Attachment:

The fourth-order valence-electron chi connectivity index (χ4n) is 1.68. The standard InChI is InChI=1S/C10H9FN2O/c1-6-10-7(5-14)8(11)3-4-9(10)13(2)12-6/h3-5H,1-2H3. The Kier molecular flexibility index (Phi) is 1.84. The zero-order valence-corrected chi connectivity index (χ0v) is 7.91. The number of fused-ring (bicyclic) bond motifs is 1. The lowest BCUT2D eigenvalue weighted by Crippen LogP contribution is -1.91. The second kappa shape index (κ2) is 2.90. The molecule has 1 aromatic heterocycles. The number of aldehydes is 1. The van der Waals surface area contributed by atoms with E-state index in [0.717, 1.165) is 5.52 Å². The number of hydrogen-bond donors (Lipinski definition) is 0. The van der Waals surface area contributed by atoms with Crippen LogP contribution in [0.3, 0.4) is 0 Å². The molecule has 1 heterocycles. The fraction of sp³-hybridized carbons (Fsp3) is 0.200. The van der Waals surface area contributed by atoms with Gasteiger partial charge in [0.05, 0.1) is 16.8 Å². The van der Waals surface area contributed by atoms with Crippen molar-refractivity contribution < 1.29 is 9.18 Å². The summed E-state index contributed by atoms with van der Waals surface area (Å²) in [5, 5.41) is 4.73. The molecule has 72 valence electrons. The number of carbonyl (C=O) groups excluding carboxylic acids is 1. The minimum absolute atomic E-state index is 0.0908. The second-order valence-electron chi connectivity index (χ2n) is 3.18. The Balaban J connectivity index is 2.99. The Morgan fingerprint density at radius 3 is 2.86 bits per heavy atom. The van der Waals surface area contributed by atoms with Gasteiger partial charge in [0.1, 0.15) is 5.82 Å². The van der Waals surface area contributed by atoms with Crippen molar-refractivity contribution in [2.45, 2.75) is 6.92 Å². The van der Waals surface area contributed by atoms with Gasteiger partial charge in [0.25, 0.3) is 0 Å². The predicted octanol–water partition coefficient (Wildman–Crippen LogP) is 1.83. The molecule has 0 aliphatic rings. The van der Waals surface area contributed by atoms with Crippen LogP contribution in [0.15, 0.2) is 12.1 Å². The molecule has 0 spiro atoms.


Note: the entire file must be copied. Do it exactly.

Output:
The fourth-order valence-electron chi connectivity index (χ4n) is 1.68. The standard InChI is InChI=1S/C10H9FN2O/c1-6-10-7(5-14)8(11)3-4-9(10)13(2)12-6/h3-5H,1-2H3. The Kier molecular flexibility index (Phi) is 1.84. The zero-order valence-corrected chi connectivity index (χ0v) is 7.91. The number of fused-ring (bicyclic) bond motifs is 1. The lowest BCUT2D eigenvalue weighted by Crippen LogP contribution is -1.91. The second kappa shape index (κ2) is 2.90. The molecule has 1 aromatic heterocycles. The number of aldehydes is 1. The van der Waals surface area contributed by atoms with E-state index in [0.717, 1.165) is 5.52 Å². The number of hydrogen-bond donors (Lipinski definition) is 0. The van der Waals surface area contributed by atoms with Crippen LogP contribution in [0.3, 0.4) is 0 Å². The molecule has 1 heterocycles. The fraction of sp³-hybridized carbons (Fsp3) is 0.200. The van der Waals surface area contributed by atoms with Gasteiger partial charge in [0.05, 0.1) is 16.8 Å². The van der Waals surface area contributed by atoms with Crippen molar-refractivity contribution < 1.29 is 9.18 Å². The summed E-state index contributed by atoms with van der Waals surface area (Å²) in [5, 5.41) is 4.73. The molecule has 72 valence electrons. The number of carbonyl (C=O) groups excluding carboxylic acids is 1. The minimum absolute atomic E-state index is 0.0908. The second-order valence-electron chi connectivity index (χ2n) is 3.18. The Balaban J connectivity index is 2.99. The Morgan fingerprint density at radius 3 is 2.86 bits per heavy atom. The van der Waals surface area contributed by atoms with Gasteiger partial charge in [0.1, 0.15) is 5.82 Å². The van der Waals surface area contributed by atoms with Crippen molar-refractivity contribution in [2.45, 2.75) is 6.92 Å². The van der Waals surface area contributed by atoms with Gasteiger partial charge in [0.25, 0.3) is 0 Å². The predicted octanol–water partition coefficient (Wildman–Crippen LogP) is 1.83. The molecule has 0 aliphatic rings. The van der Waals surface area contributed by atoms with Crippen LogP contribution in [0.15, 0.2) is 12.1 Å². The molecule has 0 spiro atoms.